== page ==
A frictionless spring with a 8-kg mass can be held stretched 2 meters beyond its natural length by a force of 40 newtons.
If the spring begins at its equilibrium position, but a push gives it an initial velocity of 1.5 m/sec, find the position of the mass after t seconds.
2 Answers | Add Yours
This question requires Hooke's law to solve:
where F is the force in newtons used to displace the mass by x in metres; k is the spring constant. With the force used to displace the mass, we can know the spring constant.
Using the fact that
then it can be rearranged with Hooke's law to give
which can also be written as
The solutions to this equations take the form
where A and B are the amplitudes (maximum displacement) of the system and `omega` is the angular frequency. As x(0)=0, the first of the two equations is appropriate in this occasion.
To determine the angular frequency we need the time period of the oscillator. This is
and this is related to the angular frequency by
At the maximum displacement, the potential energy is at its highest, and the kinetic energy is zero. The potential energy of a harmonic oscillator is
whilst the kinetic energy is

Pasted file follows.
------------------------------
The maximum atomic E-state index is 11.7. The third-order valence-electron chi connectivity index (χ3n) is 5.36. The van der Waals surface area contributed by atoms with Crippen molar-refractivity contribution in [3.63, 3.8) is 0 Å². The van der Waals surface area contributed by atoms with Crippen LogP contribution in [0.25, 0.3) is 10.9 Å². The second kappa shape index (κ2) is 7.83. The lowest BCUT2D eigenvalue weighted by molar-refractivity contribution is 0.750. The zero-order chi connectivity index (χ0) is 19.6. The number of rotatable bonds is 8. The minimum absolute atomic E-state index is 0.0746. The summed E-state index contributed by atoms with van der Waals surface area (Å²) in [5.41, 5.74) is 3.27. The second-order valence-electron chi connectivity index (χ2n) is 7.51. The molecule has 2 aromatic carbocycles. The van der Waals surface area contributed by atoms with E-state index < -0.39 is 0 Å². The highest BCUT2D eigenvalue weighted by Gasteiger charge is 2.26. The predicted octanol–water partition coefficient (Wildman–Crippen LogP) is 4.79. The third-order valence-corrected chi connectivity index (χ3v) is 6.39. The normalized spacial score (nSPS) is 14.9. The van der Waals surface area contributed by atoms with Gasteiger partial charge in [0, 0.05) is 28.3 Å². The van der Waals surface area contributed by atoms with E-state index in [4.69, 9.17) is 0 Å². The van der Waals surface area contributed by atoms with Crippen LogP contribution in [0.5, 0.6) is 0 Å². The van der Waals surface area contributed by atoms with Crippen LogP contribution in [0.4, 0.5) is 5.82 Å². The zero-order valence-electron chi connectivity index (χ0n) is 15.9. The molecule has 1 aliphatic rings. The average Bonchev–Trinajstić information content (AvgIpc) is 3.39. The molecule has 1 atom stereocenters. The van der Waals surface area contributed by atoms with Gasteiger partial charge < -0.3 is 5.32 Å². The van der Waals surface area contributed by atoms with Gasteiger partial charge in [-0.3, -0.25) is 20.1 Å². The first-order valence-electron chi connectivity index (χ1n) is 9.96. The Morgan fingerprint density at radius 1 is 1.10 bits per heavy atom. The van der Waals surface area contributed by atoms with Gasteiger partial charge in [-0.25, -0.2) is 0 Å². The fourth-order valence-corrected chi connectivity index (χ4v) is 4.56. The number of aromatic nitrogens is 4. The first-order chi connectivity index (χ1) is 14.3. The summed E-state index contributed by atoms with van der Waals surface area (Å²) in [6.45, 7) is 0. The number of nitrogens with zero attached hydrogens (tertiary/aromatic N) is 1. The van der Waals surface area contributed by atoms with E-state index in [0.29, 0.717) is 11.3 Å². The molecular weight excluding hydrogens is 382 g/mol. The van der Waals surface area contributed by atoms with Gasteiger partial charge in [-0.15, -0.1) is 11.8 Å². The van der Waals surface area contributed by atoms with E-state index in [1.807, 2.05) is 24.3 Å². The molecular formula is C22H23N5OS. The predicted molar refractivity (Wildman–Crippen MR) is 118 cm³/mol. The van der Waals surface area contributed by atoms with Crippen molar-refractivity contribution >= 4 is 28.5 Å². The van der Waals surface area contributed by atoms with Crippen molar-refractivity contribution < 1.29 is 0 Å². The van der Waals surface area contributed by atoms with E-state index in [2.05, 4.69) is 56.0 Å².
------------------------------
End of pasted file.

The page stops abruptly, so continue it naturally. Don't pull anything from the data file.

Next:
By equating these two, we have that the maximum displacement of the oscillator is
Thus this gives the final statement of the displacement of the mass as
m = 8 kg.
The first data taht it can be stretched to 2 meters by a force of 40 newtons is given to find the value of k.
F = kx
`40 = k * 2`
k = 20.
Let's apply newton's second law to the movement of the spring.
`F = ma`
`-kx = m(d^2x)/(dt^2)`
`(d^2x)/(dt^2) = -(20/8)*x`
`(d^2x)/(dt^2) = -2.5x`
`(d^2x)/(dt^2) = -omega^2*x`
where, `omega = sqrt(2.5)`
We know the intial conditions at t =0,
`x(0) = 0`
`(dx)/(dt) (0)= +1.5` (this must be positive, otehrwise there cant be harmonic motion)
we know for harmonic motion, `x(t) = Acos(omegat-phi)`
`(dx)/(dt) = -Aomegasin(omegat-phi)`
`(d^2x)/(dt^2) = -Aomega^2cos(omegat-phi)`
this gives you, ` ` `(d^2x)/(dt^2) = -omega^2x`
by applying initial conditions, x(0) = 0
`0 = Acos(omega*0-phi)`
`cos(phi) = 0`
`phi = pi/2`
`(dx)/(dt) = 0`
`1.5 = -Aomegasin(omega*0-pi/2)`
`1.5 = Asqrt(2.5)sin(pi/2)`
`A= 1.5/sqrt(2.5) = 3/sqrt(10)`
Therefore x is,
`x(t) = 3/sqrt(10)cos(omegat-pi/2)`
This gives you the location of mass at time t.
We’ve answered 318,027 questions. We can answer yours, too.Ask a question